The millionaire’s club isn’t what it used to be.
Time was that “being a millionaire” was a mark of unimaginable success. You’d joined the financial elite. People didn’t much discuss whether you arrived by wealth or income, because it didn’t matter much. The millionaire’s club was so small that the path to membership wasn’t worth discussing.
Millionaires aren’t as common as water, but there are plenty of them. A new study puts the worldwide total at 35 million in 2014, with about 40 percent (14 million) of them American. That’s about 5 percent of the U.S. adult population (241 million in 2014), or one in 20. Rarefied, yes; exclusive, no. After the United States, Japan has the largest concentration of millionaires with 8 percent of the world total, followed by France (7 percent), Germany (6 percent) and the United Kingdom (6 percent). At 3 percent, China ranks eighth.
The figures come from a study by Credit Suisse Research, which has been estimating worldwide personal wealth since 2010. The numbers reflect net worth, not annual income. The wealth totals add the value of people’s homes, businesses and financial assets (stocks, bonds) and subtract their loans. Doubtlessly, the number of millionaires would be much smaller if the calculations were based on income. In the study, an American with a $300,000 mortgage-free home and $700,000 in retirement accounts and financial investments qualifies as a millionaire.
On this basis, the study put global personal wealth in mid-2014 at $263 trillion, up from $117 trillion in 2000. Wealth in the United States reached $84 trillion, almost a third of the total. All of Europe, with a larger population, was virtually the same. Median wealth in the United States — meaning half of Americans were above the cutoff and half below — was $53,000, dominated by homes for many middle-class families. Japan’s total wealth was $23 trillion, but with a more equal distribution and a smaller population, its median was more than twice the American at $113,000. China’s wealth was $21 trillion and its median $7,000.
Credit Suisse did a special analysis of wealth inequality and, not surprisingly, found plenty of it. For starters, the analysis reminded readers that wealth inequality (basically, the ownership of stocks and bonds) is typically much greater than income inequality (basically, wages, salaries, dividends and interest).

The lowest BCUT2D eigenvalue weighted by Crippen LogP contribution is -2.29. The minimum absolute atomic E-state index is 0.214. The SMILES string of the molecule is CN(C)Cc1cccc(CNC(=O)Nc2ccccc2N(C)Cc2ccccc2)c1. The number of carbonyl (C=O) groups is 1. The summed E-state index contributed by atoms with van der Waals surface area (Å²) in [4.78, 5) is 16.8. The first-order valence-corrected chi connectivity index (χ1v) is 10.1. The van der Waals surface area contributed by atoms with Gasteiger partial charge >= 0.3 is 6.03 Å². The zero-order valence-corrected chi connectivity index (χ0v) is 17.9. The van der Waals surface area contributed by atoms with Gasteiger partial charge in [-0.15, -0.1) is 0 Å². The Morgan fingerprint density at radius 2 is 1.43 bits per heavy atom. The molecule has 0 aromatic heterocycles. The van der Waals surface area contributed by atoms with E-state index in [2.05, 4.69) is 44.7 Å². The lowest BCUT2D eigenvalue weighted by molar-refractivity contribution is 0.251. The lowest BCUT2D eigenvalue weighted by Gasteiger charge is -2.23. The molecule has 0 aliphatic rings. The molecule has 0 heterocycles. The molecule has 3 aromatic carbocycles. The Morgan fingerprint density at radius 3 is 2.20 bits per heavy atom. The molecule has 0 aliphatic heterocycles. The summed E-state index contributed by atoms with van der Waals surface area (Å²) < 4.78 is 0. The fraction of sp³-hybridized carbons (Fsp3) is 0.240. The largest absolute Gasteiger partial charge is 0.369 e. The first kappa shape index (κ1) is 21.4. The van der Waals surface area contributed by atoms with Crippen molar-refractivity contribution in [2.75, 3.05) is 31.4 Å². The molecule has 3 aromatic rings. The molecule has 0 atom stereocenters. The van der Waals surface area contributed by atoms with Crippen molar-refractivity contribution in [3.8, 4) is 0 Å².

In the United States, the wealthiest 10 percent of Americans own about 75 percent of the personal wealth, a share that’s unchanged since 2000; the income share of the top 10 percent is slightly less than 50 percent. But the study also found that wealth inequality is high in virtually all societies. Although the United States is at the upper end of the range, the low end is still stratospheric.
In 2014, the wealthiest 10 percent owned 62 percent of the personal wealth in Germany; 69 percent in Sweden; 49 percent in Japan; 64 percent in China; 51 percent in Australia; 54 percent in the United Kingdom; 53 percent in France; 72 percent in Switzerland; and 68 percent in Denmark. These steep levels, the report noted, defied large cross-country differences in tax and inheritance policies.
There is, however, one country where wealth inequality is “so far above the others that it deserves to be placed in a separate category.” This is Russia. In 2014, the wealthiest 10 percent owned 85 percent of personal wealth. They aren’t oligarchs for nothing.
By: Robert Samuelson, The Washington Post, October 22, 2014
Half a century ago, a classic essay in The New Yorker titled “Our Invisible Poor” took on the then-prevalent myth that America was an affluent society with only a few “pockets of poverty.” For many, the facts about poverty came as a revelation, and Dwight Macdonald’s article arguably did more than any other piece of advocacy to prepare the ground for Lyndon Johnson’s War on Poverty.
I don’t think the poor are invisible today, even though you sometimes hear assertions that they aren’t really living in poverty — hey, some of them have Xboxes! Instead, these days it’s the rich who are invisible.